On Sunday, I flew to Kona then traveled the coral-and-lava grafittied highway up to Kawaihae to present information on open ocean aquaculture at a meeting with at least 50 community members in attendance. The audience listened to pro and con sides of raising huge amounts of ahi in deepwater fish cages, and heard from an existing fish farm, Kona Blue.

Something must be done, they said, to compensate for how we have over-fished the majority of the fish species in the ocean. While this may be true, I replied, that shouldn’t give carte blanche for launching immense operations with untested technology in an industry that has been rife with environmental impacts..

The question-and-answer period was illuminating, and a bit edgy. A member of the Kanaka Council asked why Hawaiian cultural concerns weren’t discussed, what benefit, if any, there was to island residents, what part of lease payment goes to the Office of Hawaiian Affairs and why we should be asked to feed the rest of the world and not ourselves. His questions went unanswered when the facilitator simply moved on to the next questioner.

Another citizen said it’s necessary to examine the whole system, including the increasing human population (as the main component in declining fish populations). A former UH-Sea Grant aquaculture advocate had stated that China is by far the largest aquaculture producer in the world. Make no mistake, he said, about who will be controlling the world’s economy and resources in the coming years.

Finally, a questioner asked, “What is the impact of doing nothing?” Implicit in his query was that trying to stop the project on environmental or cultural grounds wouldn’t put sashimi on anybody’s plate.

But to what degree can we continue to expect man-made contraptions to offset the damage our species has wrought? Yes, something must be done—and soon. But continual dependence on scientific advances and venture capital gambles won’t save us from ourselves if we don’t abide by the laws of the natural world.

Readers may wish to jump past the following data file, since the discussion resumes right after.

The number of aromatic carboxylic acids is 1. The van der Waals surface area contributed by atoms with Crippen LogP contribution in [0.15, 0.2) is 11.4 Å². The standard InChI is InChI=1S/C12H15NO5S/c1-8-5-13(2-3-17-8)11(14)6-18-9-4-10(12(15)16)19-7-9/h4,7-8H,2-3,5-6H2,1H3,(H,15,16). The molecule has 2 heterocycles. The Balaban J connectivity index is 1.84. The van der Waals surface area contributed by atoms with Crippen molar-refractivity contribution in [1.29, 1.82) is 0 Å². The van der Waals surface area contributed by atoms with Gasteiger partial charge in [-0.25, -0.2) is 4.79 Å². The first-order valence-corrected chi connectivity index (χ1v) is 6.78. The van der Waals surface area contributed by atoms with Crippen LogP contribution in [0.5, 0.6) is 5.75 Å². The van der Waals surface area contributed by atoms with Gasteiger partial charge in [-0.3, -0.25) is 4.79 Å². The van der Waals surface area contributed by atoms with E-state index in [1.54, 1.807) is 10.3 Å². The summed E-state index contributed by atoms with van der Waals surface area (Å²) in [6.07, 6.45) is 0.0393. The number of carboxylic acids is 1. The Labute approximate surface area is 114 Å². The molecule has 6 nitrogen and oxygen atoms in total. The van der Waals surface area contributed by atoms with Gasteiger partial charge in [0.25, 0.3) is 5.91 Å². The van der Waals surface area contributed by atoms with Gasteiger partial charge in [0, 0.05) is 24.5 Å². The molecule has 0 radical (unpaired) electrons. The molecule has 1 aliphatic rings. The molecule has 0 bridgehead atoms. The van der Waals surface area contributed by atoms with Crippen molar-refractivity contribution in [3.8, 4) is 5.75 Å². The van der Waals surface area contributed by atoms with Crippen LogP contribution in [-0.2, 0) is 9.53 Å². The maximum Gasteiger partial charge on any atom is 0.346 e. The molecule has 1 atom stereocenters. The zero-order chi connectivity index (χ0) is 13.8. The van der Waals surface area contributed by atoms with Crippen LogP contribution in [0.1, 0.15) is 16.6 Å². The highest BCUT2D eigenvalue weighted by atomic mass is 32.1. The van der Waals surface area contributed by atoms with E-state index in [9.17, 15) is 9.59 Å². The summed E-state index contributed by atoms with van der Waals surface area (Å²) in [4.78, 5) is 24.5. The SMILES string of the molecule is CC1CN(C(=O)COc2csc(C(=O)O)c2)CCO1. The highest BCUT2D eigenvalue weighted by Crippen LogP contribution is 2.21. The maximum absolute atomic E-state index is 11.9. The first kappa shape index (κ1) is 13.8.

I was encouraged to see that world   leaders, assembled in London for the G20 Climate Change Summit, met with Prince Charles to hear his call for emergency action to halt the rampant destruction of the world’s rainforests and the resultant release of carbon dioxide. Prince Charles founded the Prince’s Rainforest Project a few years ago, strategizing along with dozens of eco-organizations who have fought an uphill battle against widespread deforestation in the Amazon, Africa, Malaysia and Indonesia.

But are world leaders listening? Certainly the media gave more coverage to Michelle Obama’s latest outfit than  the Prince’s proclamation. Corporate greed, fueled by World Trade Organization policies, have steamrolled local cultures and natural resources under the guise of offering economic opportunities.

On the home front, letters to The Maui News regarding a proposed ban on big-box stores are revealing more shortsighted thinking. One writer calls it un-American to limit competition, and says consumers should be allowed to decide where they want to shop.

Never mind that the corporatization of Maui means a continuing loss of our identity and sense of place, so Dairy Road-type urbanscapes look like Anywhere, U.S.A. with a few palm trees added. Ignore that dollars spent on items at these hulking chain stores leave the island to fatten the coffers of the wealthiest companies and their CEOs. Forget that small stores that have survived on Maui for generations have fallen victims to cheap prices.

If inexpensive consumption of consumer goods is our bottom line, the outlook for our island paradise isn’t very sunny. It’s time to treat the “affluenza” epidemic with some healthy doses of local, sustainability tonic.

Though bitter to swallow, it will require meaningful shifts in our values and behavior. Now is the time for citizens to be fully awake and engaged to ensure that all the emphasis on economic stimulus doesn’t lead to starvation of social and environmental justice efforts. This is the kuleana that we all share—to malama the land, the sea and one another.